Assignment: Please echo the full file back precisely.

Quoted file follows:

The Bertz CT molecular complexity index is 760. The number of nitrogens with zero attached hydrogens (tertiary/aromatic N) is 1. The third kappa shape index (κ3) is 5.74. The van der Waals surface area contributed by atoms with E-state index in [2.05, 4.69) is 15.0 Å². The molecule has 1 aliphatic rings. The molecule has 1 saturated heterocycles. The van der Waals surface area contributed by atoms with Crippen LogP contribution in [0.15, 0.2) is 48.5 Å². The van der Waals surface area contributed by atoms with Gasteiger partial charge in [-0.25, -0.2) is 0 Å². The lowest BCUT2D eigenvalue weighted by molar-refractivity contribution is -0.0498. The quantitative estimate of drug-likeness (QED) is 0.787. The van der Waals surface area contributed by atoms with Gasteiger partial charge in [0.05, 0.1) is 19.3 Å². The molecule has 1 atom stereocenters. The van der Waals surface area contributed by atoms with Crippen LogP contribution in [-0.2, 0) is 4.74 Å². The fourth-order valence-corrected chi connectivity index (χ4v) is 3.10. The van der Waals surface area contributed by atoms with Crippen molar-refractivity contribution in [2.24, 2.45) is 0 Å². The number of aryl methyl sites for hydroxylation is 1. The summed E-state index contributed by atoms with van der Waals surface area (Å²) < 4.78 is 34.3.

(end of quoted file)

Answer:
The Bertz CT molecular complexity index is 760. The number of nitrogens with zero attached hydrogens (tertiary/aromatic N) is 1. The third kappa shape index (κ3) is 5.74. The van der Waals surface area contributed by atoms with E-state index in [2.05, 4.69) is 15.0 Å². The molecule has 1 aliphatic rings. The molecule has 1 saturated heterocycles. The van der Waals surface area contributed by atoms with Crippen LogP contribution in [0.15, 0.2) is 48.5 Å². The van der Waals surface area contributed by atoms with Gasteiger partial charge in [-0.25, -0.2) is 0 Å². The lowest BCUT2D eigenvalue weighted by molar-refractivity contribution is -0.0498. The quantitative estimate of drug-likeness (QED) is 0.787. The van der Waals surface area contributed by atoms with Gasteiger partial charge in [0.05, 0.1) is 19.3 Å². The molecule has 1 atom stereocenters. The van der Waals surface area contributed by atoms with Crippen LogP contribution in [-0.2, 0) is 4.74 Å². The fourth-order valence-corrected chi connectivity index (χ4v) is 3.10. The van der Waals surface area contributed by atoms with Crippen molar-refractivity contribution in [2.24, 2.45) is 0 Å². The number of aryl methyl sites for hydroxylation is 1. The summed E-state index contributed by atoms with van der Waals surface area (Å²) < 4.78 is 34.3.